Most types of scoliosis involve structural changes to the spine. The spine begins to rotate as it curves, altering the structure. This rotation also affects nearby tissues like muscles, tendons, and ligaments. As the spinal deformity continues to progress, it can lead to painful symptoms, difficulty walking, and decreased range of motion.

Children and adolescents dealing with scoliosis may also suffer from self-esteem issues. During the formative years, children want to fit in with their peers. A spinal deformity can cause them to stand out, become ostracized, or even bullied. As such, it’s important to address both the physical and emotional aspects of scoliosis for children.

Treating Scoliosis in Children & Adolescents

Luckily, many children diagnosed with idiopathic scoliosis have mild cases. About 90% of idiopathic cases only require observation. Usually, your child will see a doctor every 4 to 6 months for several years. A routine physical exam and X-rays will allow the doctor to see if the curve is becoming worse.

Most commonly, physicians measure scoliosis using the Cobb angle. Doctors rely on a specific formula to determine the Cobb angle when viewing x-rays of the spine. For example, any Cobb angle over 10 degrees warrants a scoliosis diagnosis.

If a child’s scoliosis curve progresses at least 5 degrees between observations, bracing may be necessary. Also, a brace is used if the Cobb angle progresses beyond 25 degrees while significant growth still remains.

In addition, there are several types of braces your doctor may recommend. Your doctor will ask your child to wear certain braces overnight. Your child will wear other models up to 23 hours a day. Braces do not correct scoliosis, however, as mentioned. Nevertheless, when used properly, they prevent scoliosis from becoming worse.

If scoliosis continues to worsen despite bracing, then surgery may be the next option. Surgery stops the curve’s progression, reduces the deformity, and maintains the spine’s natural curves.

Surgery is generally recommended for those who are still growing and who have a Cobb angle between 30-65 degrees.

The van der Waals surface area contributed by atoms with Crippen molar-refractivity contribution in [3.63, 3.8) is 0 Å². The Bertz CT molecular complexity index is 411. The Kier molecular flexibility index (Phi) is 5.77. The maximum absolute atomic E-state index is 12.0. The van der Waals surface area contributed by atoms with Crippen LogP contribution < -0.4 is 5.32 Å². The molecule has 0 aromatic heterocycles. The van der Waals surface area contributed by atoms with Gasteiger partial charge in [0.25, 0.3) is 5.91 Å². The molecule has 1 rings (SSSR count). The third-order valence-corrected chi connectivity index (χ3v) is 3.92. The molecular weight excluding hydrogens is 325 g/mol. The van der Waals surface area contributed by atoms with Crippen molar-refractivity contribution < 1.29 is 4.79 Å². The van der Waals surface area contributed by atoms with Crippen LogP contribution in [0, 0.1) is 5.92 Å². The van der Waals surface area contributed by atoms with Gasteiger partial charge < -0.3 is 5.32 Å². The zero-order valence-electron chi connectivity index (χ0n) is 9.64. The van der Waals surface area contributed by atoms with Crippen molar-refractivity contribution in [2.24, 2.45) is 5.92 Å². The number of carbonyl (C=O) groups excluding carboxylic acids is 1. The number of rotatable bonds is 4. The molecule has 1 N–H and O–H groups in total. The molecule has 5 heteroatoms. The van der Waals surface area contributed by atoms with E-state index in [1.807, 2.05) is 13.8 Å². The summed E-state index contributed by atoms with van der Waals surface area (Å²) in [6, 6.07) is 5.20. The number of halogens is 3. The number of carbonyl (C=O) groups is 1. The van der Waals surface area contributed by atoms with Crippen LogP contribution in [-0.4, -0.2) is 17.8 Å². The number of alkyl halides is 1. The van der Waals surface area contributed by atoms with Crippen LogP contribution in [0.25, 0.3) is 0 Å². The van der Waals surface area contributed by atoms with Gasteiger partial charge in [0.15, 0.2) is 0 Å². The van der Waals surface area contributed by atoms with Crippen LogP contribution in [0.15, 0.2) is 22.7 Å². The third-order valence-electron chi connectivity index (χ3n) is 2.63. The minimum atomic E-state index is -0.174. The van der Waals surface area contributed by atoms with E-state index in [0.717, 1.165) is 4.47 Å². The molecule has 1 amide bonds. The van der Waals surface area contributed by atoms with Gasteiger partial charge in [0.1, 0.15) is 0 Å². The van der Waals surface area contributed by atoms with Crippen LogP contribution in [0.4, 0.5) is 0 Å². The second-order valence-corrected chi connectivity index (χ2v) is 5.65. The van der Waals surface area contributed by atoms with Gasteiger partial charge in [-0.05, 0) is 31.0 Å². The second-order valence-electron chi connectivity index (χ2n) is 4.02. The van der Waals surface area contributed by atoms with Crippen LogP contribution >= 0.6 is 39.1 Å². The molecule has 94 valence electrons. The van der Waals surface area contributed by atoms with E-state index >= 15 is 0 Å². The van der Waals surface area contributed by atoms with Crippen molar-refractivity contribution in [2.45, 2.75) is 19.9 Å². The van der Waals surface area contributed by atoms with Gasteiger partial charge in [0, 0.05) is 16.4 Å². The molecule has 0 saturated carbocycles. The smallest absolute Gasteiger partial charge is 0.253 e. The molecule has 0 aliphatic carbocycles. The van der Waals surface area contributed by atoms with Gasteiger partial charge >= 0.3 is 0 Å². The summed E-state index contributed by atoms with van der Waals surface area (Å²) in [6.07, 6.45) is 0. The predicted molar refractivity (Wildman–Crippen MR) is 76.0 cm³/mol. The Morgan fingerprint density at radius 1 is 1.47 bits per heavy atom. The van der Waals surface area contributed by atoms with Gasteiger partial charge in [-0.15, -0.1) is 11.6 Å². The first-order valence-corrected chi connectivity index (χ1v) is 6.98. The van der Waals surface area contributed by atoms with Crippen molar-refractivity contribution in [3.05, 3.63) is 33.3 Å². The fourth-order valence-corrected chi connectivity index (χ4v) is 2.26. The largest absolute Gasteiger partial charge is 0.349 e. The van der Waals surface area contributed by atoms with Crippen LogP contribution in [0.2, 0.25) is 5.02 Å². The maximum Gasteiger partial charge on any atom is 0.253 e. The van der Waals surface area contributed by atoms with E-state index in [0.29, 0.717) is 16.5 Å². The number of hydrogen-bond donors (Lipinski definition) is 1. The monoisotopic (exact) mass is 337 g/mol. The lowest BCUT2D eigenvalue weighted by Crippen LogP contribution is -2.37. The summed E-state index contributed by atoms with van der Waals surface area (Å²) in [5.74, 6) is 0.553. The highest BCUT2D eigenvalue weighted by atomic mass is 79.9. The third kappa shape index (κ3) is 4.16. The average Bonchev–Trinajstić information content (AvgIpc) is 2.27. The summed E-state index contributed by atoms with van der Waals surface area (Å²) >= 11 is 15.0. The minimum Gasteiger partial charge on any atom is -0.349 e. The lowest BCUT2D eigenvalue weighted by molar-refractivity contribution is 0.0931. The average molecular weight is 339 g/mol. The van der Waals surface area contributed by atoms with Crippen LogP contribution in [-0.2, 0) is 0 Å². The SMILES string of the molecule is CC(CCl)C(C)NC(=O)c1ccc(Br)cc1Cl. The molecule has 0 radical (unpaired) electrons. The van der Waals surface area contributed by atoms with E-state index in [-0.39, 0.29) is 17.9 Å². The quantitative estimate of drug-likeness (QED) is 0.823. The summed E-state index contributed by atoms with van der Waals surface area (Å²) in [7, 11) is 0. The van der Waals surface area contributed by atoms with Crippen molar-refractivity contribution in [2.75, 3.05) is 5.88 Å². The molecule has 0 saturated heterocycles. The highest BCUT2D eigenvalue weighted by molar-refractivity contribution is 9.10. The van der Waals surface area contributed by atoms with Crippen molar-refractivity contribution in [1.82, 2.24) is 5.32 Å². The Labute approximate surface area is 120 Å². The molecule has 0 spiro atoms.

Advances in Scoliosis Treatment

As mentioned earlier, spinal fusion surgery and/or anchoring rods were common practice in the past. Unfortunately, these are relatively invasive surgeries that could be difficult for children or adolescents to tolerate. Also,  the inherent nature of these surgeries often results in decreased spinal mobility.

More recently, vertebral body tethering has replaced spinal fusion surgery as an option for some children and adolescents. There are some definite benefits of VBT over traditional methods. You should discuss these with a qualified surgeon who routinely practices VBT.

What is Vertebral Body Tethering (VBT)?

Spinal fusion uses bone grafts to fuse vertebrae together to form a solid bone that no longer moves. Prior to spinal fusion surgery, your doctor anchors rods into the spine. Your doctor will need to replace these every 6 to 12 months until your child’s skeleton fully matures.

Vertebral body tethering is different, however.

Rather than using bone grafts or stiff rods, vertebral body tethering uses a strong flexible cord to pull on the outside of a scoliosis curve, thus straightening the spine.

VBT uses a child’s own growth process to straighten the spine—a process known as growth modulation. When the vertebrae are pulled by the cord, it applies pressure on the outside of the curve. This slows the growth of the outside of the vertebrae so that the other side has a chance to “catch up.”

There are four components that make vertebral body tethering work: